When you've already built two cars that essentially were the same car when finished, it's only natural to want to try something a little different. For auto salesman Mike Newman, this was a reality that he was faced with, and the prospect of what to do this go-around was something he toyed with in his head. After much deliberation, he concluded that he would stick to his guns and build a third B-Body. Only this time, he would build it with a bit of a twist.
The date was September 2001, and Mike decided he would build another performance car. As someone widely familiar with the B-Bodies, he began looking for a Super Bee, Road Runner, or GTX. "Well, I wanted to do something different this time and chose to go with a convertible," he says. Credible leads were few and far between, but someone at a local tire shop told him that he knew of a '70 convertible Road Runner for sale nearby at a tow company's lot. "I went to look at it immediately!" Mike tells us.
Upon arrival, the Road Runner was complete but had some rust in the floors since it was in Ohio its whole life. It was previously sold at an estate sale but was damaged during transport by the tow truck driver. Mike saw through the rough appearance and knew that the convertible was very rare. He negotiated his price and took the car home.
It didn't take long for the new creation to commence. The Road Runner was dark green with a black top, and the front-end received the brunt of the damage from the tow truck driver. Mike began stripping the body of every removable panel and piece of glass before mounting the unibody to a rotisserie. Once that was done, he then claims that he replaced the entire floor with the help of an article he read in Mopar Muscle. The bodywork didn't stop there as Mike's obsession for a perfect-metal B-Body convertible had only just begun. He enlisted Josh Crutchfield of Springfield, Illinois, to replace both rear quarters. Then, new doors, fenders, trunklid, and hood were mounted to the freshly E-Coated body. Once it was all pieced together, the coated car was ready for some color.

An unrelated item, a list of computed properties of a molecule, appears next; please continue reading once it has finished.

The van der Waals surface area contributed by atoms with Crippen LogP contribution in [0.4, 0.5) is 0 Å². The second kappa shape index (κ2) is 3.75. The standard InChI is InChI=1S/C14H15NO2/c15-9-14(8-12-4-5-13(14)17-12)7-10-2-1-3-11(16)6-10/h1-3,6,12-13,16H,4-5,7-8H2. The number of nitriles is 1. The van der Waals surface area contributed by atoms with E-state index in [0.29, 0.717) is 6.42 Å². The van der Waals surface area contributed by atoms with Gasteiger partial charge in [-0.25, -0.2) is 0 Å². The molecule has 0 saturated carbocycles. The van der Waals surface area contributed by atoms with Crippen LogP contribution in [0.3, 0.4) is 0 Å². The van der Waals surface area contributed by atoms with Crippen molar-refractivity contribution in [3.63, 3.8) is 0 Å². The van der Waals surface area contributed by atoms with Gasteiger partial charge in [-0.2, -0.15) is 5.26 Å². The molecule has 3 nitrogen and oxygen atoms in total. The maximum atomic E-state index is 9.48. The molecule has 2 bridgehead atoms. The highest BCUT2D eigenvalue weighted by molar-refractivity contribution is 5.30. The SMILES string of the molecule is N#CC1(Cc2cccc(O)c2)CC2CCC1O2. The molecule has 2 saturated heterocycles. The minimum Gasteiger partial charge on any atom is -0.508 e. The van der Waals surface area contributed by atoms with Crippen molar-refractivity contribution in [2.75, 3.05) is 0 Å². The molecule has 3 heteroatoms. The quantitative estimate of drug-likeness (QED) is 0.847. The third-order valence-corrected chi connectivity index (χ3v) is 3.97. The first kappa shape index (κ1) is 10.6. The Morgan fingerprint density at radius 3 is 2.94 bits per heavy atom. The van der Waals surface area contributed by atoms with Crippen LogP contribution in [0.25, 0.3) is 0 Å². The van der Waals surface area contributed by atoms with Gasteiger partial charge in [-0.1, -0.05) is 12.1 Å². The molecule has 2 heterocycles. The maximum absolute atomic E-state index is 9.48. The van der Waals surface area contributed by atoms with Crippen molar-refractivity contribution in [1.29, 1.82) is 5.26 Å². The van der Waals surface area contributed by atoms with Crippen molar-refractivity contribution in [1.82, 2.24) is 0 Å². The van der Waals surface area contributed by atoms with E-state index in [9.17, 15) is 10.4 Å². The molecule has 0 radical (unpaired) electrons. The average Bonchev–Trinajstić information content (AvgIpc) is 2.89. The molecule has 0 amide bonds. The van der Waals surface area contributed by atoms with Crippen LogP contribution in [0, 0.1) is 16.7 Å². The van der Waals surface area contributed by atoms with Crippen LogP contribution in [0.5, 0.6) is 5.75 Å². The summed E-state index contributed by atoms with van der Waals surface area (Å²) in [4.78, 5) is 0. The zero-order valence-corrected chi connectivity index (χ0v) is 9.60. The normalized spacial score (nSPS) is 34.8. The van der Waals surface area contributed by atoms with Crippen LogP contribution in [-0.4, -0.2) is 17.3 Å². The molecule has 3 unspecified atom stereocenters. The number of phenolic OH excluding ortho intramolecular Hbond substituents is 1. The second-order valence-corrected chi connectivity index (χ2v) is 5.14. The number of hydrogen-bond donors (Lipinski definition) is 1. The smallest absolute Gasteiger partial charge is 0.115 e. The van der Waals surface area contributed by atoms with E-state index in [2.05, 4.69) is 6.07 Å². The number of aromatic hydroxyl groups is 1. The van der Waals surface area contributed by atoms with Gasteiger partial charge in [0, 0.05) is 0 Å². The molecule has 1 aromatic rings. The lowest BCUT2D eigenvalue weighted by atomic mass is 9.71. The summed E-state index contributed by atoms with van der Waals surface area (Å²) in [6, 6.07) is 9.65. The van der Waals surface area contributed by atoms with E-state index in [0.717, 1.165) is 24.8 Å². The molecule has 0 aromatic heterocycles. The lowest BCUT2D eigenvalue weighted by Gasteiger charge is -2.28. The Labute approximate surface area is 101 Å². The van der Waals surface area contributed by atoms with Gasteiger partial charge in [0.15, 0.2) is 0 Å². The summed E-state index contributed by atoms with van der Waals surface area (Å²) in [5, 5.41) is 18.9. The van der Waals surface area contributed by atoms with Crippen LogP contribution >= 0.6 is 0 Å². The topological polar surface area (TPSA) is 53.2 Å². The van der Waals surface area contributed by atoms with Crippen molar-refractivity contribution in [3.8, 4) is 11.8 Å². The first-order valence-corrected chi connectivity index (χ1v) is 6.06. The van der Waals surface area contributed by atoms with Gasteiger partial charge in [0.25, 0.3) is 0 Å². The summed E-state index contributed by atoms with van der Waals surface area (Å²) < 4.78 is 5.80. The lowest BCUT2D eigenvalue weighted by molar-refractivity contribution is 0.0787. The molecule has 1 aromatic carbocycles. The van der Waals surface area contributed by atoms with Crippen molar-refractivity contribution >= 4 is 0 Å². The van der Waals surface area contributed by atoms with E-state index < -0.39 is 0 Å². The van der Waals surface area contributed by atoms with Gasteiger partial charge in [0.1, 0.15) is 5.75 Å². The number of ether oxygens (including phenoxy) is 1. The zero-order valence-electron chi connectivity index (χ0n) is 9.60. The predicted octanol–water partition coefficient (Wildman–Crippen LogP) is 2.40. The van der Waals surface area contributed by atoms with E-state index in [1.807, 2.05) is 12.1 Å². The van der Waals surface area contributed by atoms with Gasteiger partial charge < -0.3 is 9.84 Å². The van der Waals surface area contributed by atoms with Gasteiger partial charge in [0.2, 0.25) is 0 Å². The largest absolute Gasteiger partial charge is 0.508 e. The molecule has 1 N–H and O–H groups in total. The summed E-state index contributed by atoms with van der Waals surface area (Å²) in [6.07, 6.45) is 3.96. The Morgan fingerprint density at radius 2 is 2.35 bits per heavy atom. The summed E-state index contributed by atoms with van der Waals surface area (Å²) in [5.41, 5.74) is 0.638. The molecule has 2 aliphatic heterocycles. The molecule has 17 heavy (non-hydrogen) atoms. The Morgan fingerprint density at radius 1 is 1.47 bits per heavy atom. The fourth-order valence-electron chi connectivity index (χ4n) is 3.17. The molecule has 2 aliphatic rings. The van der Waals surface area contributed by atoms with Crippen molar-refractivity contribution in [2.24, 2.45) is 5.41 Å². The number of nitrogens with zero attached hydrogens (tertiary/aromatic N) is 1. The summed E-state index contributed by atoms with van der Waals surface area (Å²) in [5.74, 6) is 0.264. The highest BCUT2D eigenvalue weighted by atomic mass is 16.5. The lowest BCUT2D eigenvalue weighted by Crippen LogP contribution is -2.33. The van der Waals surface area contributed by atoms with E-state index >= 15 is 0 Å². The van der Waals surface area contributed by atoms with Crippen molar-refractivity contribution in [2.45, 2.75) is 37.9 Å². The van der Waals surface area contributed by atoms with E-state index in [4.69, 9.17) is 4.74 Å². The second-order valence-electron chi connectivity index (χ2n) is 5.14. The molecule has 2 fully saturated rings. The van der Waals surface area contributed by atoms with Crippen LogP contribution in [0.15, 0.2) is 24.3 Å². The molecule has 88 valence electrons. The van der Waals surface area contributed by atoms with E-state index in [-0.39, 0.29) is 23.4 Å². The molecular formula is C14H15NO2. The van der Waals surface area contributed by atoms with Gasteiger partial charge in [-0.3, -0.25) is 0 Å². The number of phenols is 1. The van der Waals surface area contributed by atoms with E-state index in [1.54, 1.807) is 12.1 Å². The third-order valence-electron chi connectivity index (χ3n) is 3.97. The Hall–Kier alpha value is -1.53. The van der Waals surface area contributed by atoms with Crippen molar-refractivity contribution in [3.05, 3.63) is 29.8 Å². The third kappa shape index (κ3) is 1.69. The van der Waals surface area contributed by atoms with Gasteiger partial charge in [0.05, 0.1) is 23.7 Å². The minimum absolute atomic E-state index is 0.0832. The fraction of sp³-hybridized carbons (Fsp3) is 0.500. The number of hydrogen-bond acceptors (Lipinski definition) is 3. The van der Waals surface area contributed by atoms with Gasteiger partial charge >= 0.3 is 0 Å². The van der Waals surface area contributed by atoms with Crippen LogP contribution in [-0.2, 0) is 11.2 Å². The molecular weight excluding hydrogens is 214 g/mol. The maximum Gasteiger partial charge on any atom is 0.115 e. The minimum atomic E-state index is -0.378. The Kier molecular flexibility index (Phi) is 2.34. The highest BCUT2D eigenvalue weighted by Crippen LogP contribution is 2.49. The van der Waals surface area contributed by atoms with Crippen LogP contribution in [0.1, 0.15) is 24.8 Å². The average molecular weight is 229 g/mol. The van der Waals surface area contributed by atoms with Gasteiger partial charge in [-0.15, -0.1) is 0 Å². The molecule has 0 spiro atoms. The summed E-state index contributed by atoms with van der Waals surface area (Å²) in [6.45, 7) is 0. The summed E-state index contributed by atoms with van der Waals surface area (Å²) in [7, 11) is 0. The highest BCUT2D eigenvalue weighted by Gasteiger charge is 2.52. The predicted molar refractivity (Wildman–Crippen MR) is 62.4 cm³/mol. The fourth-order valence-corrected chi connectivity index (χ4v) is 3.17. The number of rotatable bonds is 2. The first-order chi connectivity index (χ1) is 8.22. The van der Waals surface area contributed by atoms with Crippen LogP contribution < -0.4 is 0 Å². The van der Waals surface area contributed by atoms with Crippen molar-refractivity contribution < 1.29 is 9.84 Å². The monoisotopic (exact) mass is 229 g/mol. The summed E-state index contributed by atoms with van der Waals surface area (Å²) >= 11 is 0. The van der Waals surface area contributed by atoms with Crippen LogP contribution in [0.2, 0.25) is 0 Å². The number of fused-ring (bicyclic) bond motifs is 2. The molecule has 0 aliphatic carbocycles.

Since the green color didn't really correlate with the idea Mike had for the project, another was chosen. "I didn't want to build this to be an NOS [type] car, I built it the way I wanted it," he says. So, in an effort for maximum, visual impact, Lemon Twist Yellow was applied.
After the body was glistening with its new hue, Mike loaded it up and took it home to start piecing it back together. New bushings were installed along with front and rear suspension kits from Just Suspension that include shocks and sway bars. Stainless lines were run to the rebuilt front discs and rear drums that are covered by a set of body color steel wheels measuring 15x7 on all corners. Inside, Baker Upholstering in Urbana, Ohio, installed the white interior that was sourced from Legendary Auto Interiors, as well as new black carpeting. Mike sent the dash and gauges out to Performance Car Graphics to have them restored.
Although it looks basically...
Although it looks basically stock, the RB now displaces 447 inches. OK, so it's basically stock with an overbore, headers, and a carburetor.
A trusty RB block built by Dick Bowshier from Urbana, Ohio, powers this Runner and displaces 447 cubic inches. It uses Speed Pro pistons, Six-Pack rods, and a stock crankshaft. A .488/.491 230/236 Extreme Energy cam, Edelbrock heads and intake draw in more air to generate some serious tire-shredding power.
After six years of hard work, the car was finally completed. It's certainly a dare-to-be-different approach compared to his previous B-Body projects, and Mike's happy with that. "From the start, I stuck to building it the way I like," he says. The neglect to follow the meticulous, spot-on NOS rules of building a car allowed him to build a car he can thoroughly enjoy on the street. It has to be rewarding to build something to your own standards and put your own twist on it.